The final story, Ann M. Martin and Laura Goodwin's "Tina the Teen Fairy" would be an excellent read-aloud for the first week of middle school, as it follows a fairy who must convince a girl that turning 13 is important. As a 7/8 grade teacher, I've already used a few of these pieces in class.
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27 of 30 people found the following review helpful By D'ARCY CLOSS on February 28, 2010
Format: Paperback Verified Purchase
This is a fairly good collection of short stories. Good short story collections for teens are difficult to find (I'm a HS English teacher), and I definitely used this in the classroom.

A few drawbacks, though. First of all, the cover is a bit misleading, as it shows a male teen on the cover, but in fact very few of the stories feature male protagonists. So yes, there are more female writers writing about teen girls in this book, but disappointingly, even the stories written by male authors feature female protagonists! Given that teen boys tend to be the reluctant readers, this imbalance does not help. Even more frustrating, one of the few stories that does have a male protagonist is chiefly about that protagonist's struggles with perhaps being gay.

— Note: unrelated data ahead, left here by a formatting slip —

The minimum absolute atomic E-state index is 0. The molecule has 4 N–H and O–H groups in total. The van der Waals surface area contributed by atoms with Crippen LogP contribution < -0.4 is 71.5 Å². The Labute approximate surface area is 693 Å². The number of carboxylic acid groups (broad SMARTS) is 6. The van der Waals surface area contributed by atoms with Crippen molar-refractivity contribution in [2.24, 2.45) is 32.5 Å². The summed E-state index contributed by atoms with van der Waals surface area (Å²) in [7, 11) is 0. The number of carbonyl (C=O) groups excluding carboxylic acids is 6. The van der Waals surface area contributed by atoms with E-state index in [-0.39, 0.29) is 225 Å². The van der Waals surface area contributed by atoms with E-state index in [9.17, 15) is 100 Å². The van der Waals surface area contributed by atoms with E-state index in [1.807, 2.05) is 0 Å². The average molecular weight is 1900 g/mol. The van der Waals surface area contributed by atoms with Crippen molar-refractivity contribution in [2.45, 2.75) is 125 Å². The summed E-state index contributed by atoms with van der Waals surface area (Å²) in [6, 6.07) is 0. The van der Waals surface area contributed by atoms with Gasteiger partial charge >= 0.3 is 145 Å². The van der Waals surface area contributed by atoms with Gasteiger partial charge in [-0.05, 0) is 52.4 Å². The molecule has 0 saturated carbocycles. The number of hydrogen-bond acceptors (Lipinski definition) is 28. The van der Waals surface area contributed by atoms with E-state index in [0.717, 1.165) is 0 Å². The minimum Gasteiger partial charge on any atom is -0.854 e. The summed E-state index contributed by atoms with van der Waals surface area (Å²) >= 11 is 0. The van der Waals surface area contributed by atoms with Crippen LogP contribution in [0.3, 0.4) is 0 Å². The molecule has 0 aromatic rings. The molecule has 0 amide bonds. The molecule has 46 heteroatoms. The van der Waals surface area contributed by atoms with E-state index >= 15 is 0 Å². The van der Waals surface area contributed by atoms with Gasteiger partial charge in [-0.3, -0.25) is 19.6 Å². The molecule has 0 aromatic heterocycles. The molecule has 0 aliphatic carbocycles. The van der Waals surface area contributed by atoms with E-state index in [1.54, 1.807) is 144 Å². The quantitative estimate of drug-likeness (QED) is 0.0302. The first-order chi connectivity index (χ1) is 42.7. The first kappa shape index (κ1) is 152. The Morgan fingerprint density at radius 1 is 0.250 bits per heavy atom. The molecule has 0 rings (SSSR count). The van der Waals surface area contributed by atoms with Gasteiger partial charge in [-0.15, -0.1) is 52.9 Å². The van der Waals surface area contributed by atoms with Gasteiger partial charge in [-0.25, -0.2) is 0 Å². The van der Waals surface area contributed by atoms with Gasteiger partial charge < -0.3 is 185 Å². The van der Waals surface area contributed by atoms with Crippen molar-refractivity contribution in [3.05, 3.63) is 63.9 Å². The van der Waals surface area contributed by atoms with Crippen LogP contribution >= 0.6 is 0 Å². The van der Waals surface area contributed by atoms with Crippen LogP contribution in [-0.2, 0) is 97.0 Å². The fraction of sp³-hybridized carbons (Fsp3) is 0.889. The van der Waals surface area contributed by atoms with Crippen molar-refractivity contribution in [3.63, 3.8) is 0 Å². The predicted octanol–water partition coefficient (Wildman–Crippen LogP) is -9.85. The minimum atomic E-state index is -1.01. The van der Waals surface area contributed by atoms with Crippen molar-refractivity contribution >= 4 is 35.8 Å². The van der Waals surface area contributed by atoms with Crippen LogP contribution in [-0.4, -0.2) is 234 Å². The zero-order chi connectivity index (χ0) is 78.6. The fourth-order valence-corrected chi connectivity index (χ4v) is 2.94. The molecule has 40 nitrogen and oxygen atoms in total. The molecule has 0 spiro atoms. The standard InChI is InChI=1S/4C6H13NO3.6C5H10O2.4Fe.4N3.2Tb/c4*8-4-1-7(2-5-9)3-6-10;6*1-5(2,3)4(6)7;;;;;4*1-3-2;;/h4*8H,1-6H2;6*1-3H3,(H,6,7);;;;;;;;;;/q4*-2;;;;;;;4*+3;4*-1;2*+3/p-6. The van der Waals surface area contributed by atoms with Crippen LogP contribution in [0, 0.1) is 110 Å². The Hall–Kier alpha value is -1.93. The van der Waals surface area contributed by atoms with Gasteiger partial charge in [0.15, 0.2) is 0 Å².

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20 of 23 people found the following review helpful By Teen Reads on July 26, 2004
Format: Hardcover
Author Sandra Cisneros expressed in her story "Eleven" that when you are eleven years old, you are also ten, nine and eight, and so forth. Thirteen is no different. When you're thirteen, you're also twelve, eleven and ten, yet you're expected --- and even want --- to be fourteen, fifteen and sixteen. Being thirteen is a time of confusion and sometimes anger, but it's also a time of hope and wonder, and a chance to start exploring who you are and what you want to become.

Twelve authors and one poet, including teen fiction luminaries like Ron Koertge and Ellen Wittlinger, share thirteen stories that range from humorous to heartbreaking, all about the joy --- or the lack thereof --- of being thirteen years old. In Ann Martin and Laura Godwin's "Tina the Teen Fairy," a fairy visits Maia, who wants nothing more in life than not to turn thirteen, on the evening before her birthday. James Howe explores what a bar mitzvah means to one boy in "Jeremy Goldblatt is So Not Moses." As these authors show, it doesn't matter whether you're rich or poor, male or female, urban or rural --- there are some things about being thirteen that no one can escape.